I could talk all day about the awesome nostalgic experiences bought home by Metal Gear Solid 4, but my favourite gaming moment of 2008 occurred when starting my second playthrough of the title. In a single moment, Kojima and his metal gear universe achieved something no other game has and no other medium could.
After absorbing 20 hours of narrative and partaking in possibly the greatest fist fight portrayed in a game, those weird, completely irrelevant, nonsensical commercials that had greeted me as a new player had all but disappeared from my memory. In fact, what I’d seen had been so foreign the only thing my mind retained was the description above.I hit New Game and adjusted the difficulty, and just as unexpected as it was the first time, a commercial began playing – only this time it took on a completely new meaning.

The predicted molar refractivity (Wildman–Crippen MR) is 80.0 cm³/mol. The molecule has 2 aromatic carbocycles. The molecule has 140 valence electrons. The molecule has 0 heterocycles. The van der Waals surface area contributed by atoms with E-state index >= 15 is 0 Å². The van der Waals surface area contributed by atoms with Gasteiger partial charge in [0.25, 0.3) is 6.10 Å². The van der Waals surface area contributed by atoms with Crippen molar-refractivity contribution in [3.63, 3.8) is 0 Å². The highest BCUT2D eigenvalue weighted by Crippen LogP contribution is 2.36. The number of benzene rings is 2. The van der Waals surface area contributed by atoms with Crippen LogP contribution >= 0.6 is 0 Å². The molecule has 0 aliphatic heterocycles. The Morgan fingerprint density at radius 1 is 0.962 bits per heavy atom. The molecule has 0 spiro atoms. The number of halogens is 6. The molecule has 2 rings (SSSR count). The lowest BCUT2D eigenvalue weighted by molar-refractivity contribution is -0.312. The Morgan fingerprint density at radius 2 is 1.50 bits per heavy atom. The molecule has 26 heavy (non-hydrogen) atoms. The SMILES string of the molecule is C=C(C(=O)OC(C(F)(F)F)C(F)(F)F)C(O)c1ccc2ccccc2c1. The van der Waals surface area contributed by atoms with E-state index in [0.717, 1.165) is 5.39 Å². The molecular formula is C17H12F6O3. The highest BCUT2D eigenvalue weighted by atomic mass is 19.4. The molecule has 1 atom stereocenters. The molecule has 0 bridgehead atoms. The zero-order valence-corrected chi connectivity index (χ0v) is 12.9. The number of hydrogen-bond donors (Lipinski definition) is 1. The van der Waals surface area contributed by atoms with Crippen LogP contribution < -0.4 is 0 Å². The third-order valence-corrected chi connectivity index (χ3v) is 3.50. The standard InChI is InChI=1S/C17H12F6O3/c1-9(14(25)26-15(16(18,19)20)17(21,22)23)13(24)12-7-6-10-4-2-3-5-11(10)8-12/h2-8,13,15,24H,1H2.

The commercial now made narrative sense. After observing and living in the MGS4 universe I’d become so exposed to the themes and fabric of the world that these commercials, their messages, styling and purpose where now unmistakably obvious.
But the commercials weren’t really about the PMCs – the really triumph, the task previously unachieved; these commercials offer a glimpse into the world outside the narrative. We’re placed in the everyman’s shoes; we’re watching television through the eyes of a population only indirectly affected by the plot and it’s conflicts. And what we see is a surreal, disjointed interpretation of the ‘reality’ we’ve been playing.
It’s a startling and frightening look at a world subdued and altered by media, and one more MGS trademark worrying resemblance to our own world and potential future.